An exceptionally revealing paragraph, in an essay from the Washington Post’s Margaret Sullivan, under the headline, “If American democracy is going to survive, the media must make this crucial shift”:
“We focus on the enemies of democracy, the villains, but we also need to focus on democracy’s heroes,” including those working at the grass-roots level, Ben-Ghiat told me, such as voting rights advocates and public officials in communities across the country. An occasional feature story on Stacey Abrams, the celebrated activist and former Georgia state lawmaker, is not nearly enough.
When all the votes were counted in the 2018 Georgia gubernatorial election, Stacey Abrams lost by more than 54,000 votes. She insisted she won. Ten days after the election, Abrams said that Brian Kemp would be taking office, but that she was not offering “a speech of concession.” She declared the election was “stolen from Georgians.” She told the New York Times she had won her election but didn’t get to have the job and that “I do not concede that the process was proper, nor do I condone that process.” She made similar comments in many interviews throughout 2019 and 2020.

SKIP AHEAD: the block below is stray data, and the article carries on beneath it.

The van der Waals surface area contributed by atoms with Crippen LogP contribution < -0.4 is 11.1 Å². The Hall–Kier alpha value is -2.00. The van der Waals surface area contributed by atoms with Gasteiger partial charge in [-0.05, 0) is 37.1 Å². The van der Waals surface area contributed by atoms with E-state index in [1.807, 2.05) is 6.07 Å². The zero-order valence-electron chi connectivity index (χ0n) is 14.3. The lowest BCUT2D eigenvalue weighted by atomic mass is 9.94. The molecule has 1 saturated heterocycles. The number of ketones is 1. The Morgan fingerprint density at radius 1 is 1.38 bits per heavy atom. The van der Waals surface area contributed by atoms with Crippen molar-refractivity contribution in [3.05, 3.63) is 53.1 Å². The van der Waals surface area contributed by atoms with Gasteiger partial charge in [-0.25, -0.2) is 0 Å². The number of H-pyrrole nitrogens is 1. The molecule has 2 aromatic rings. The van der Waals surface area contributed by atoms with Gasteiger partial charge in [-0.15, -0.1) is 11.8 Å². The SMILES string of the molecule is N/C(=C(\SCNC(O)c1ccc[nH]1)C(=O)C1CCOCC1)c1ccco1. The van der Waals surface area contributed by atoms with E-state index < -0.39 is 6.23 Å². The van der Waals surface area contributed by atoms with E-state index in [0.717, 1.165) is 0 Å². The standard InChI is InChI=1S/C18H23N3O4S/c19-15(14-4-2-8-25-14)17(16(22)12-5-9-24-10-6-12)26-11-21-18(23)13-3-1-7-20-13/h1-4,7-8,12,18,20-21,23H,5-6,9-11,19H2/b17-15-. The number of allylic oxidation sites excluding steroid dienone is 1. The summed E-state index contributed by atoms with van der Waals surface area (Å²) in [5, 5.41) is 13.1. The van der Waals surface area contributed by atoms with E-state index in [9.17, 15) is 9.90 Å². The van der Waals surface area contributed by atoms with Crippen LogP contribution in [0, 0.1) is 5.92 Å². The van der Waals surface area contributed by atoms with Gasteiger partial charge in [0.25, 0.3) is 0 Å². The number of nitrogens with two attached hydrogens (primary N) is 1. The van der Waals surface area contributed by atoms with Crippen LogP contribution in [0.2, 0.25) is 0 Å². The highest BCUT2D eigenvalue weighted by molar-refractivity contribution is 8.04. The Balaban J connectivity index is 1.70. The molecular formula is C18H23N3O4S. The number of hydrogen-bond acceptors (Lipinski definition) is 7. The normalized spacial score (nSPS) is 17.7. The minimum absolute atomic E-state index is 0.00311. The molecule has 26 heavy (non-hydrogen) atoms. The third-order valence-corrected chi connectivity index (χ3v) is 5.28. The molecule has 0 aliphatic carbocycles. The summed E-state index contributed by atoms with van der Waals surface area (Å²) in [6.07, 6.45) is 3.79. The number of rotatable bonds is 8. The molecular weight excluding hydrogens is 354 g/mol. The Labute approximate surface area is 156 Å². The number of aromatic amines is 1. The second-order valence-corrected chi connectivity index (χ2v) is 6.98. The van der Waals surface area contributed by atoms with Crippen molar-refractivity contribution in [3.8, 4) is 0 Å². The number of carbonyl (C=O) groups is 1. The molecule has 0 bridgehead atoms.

Then in 2021, she had the audacity to claim that because she never filed a lawsuit, “I did not challenge the outcome of the election, unlike some recent folks did.” Yet she continues to contend, “the game was rigged against the voters of Georgia.” She says it was rigged, but she’s not challenging the outcome.
And in the eyes of the Washington Post, Abrams is the hero of democracy who needs more attention.
Apparently “protecting democracy” means only allowing the losing candidates that the Washington Post likes claim that elections were stolen, the voting results are false, and that the wrong candidate is being declared the winner.